In April 2006, I was asked if I would occasionally write a “web log” to supplement my 49ers newspaper coverage. It sounded interesting enough, but I wondered if anyone would find it, read it and come back.
With a fair amount of skepticism, I agreed to give it a shot. Then, I proceeded to type up a few notes about several draft-eligible players who had visited the 49ers in recent days. It was the kind of information that wasn’t considered “newsy” enough to get into the paper, but my hope was that hard-core 49ers fans would find it informative.
Quickly, I became addicted to the timeliness of the blog, which had been given the apt title, “Instant 49ers.” It also enabled readers to share their viewpoints and ask questions that I could attempt to answer.
The blog has changed formats a couple times since then. And, to my knowledge, all posts prior to late in 2008 have disappeared from the Internet. While I will remain in the Bay Area and not disappear, this will be my final blog entry in this space. Last night, I sent in my last newspaper article.
Effective today, I am leaving The Press Democrat after 11 years.
It’s been a pleasure to work for this company. I owe major debts of gratitude to all the terrific individuals at The Press Democrat who supported me and provided me with invaluable assistance. I was paid to do something that rarely seemed like a job, and the company picked up the tab as I traveled to every NFL city, as well as the Pro Football Hall of Fame twice and a regular-season game in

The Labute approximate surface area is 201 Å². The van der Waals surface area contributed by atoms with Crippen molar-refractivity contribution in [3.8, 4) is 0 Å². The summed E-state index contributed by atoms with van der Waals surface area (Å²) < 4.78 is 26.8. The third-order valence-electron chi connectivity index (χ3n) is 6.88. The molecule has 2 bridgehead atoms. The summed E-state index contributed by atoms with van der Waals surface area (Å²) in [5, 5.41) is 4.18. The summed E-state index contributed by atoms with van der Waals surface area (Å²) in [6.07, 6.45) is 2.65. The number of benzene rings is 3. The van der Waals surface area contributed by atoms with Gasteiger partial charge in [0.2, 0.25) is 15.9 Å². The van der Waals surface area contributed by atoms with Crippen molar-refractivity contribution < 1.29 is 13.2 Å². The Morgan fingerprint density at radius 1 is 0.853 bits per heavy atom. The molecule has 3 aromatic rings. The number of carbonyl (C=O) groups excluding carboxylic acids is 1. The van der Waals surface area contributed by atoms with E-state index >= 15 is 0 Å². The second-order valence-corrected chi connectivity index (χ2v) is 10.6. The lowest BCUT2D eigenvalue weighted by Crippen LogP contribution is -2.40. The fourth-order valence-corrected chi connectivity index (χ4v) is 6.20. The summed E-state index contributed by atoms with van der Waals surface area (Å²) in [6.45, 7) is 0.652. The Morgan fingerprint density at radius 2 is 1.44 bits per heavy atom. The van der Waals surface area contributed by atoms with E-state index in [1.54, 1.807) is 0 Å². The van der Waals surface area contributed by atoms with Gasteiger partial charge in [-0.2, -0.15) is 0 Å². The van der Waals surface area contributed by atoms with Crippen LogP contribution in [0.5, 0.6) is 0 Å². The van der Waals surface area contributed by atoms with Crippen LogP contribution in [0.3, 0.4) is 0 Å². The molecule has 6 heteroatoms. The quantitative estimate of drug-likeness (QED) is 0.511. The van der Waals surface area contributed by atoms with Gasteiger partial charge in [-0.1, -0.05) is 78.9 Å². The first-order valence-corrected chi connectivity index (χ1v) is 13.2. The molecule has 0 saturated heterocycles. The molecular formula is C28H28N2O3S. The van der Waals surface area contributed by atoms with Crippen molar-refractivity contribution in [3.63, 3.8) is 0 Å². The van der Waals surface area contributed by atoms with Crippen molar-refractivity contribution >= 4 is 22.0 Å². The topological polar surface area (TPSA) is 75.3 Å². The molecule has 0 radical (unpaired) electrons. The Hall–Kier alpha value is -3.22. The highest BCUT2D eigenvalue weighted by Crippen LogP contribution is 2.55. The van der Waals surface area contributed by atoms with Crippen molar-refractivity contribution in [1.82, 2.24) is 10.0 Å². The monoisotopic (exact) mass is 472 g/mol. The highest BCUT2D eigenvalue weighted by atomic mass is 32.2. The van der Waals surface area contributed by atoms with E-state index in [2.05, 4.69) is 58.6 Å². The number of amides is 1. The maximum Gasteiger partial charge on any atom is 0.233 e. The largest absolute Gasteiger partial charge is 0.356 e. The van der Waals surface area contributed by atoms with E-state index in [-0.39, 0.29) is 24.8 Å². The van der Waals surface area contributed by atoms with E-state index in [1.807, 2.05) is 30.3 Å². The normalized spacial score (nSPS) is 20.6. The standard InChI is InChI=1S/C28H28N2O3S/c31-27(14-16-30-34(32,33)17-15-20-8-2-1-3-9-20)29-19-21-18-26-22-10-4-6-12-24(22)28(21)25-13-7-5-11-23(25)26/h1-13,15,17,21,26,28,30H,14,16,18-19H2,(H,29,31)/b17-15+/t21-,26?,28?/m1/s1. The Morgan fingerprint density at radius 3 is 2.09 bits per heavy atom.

You found the blog, read it and kept coming back. And, for that, thank you.
This blog provided me an opportunity to communicate directly with the readers. I’ve gotten to know many of you. So, thank you, for all the comments, the invitations to tailgate parties or for just shouting “hello” when I pass through the stands at
Less than a year ago when my father passed away, I found it therapeutic to sit at my computer and, through a stream of tears, write about the man I knew as a great dad, husband and grandfather. I wasn’t sure whether it was appropriate to post the tribute on the blog.
I’m glad I did. The outpouring of kindness was overwhelming. Many of you shared your poignant memories about your own parents. Your words served as comfort for my entire family. My mother told me, “There are a lot of really good people out there who read your stories.”
This should not be interpreted as a “farewell.” I will resurface shortly. But I will not be writing for a print publication.
A friend asked me last night if I was sad to be leaving the world of newspapers. My answer was, “I’m trying not to think about it or I’d cry.” I think she thought I was kidding.
It’s all I’ve ever done. My eighth-grade teacher, Mr. Steffan, asked if I’d write a game story on my elementary school’s flag football game to turn into the local newspaper. (Yes, I grew up in a very small community.) The article was published, and I immediately knew what I wanted to do when I grew up.
I consider my routine of going to the gift shop to buy the morning paper(s) among the highlights of every trip I’ve ever taken – or will take in the future. I’m sad to be leaving the newspaper business. But I’m excited about the possibilities for the future.
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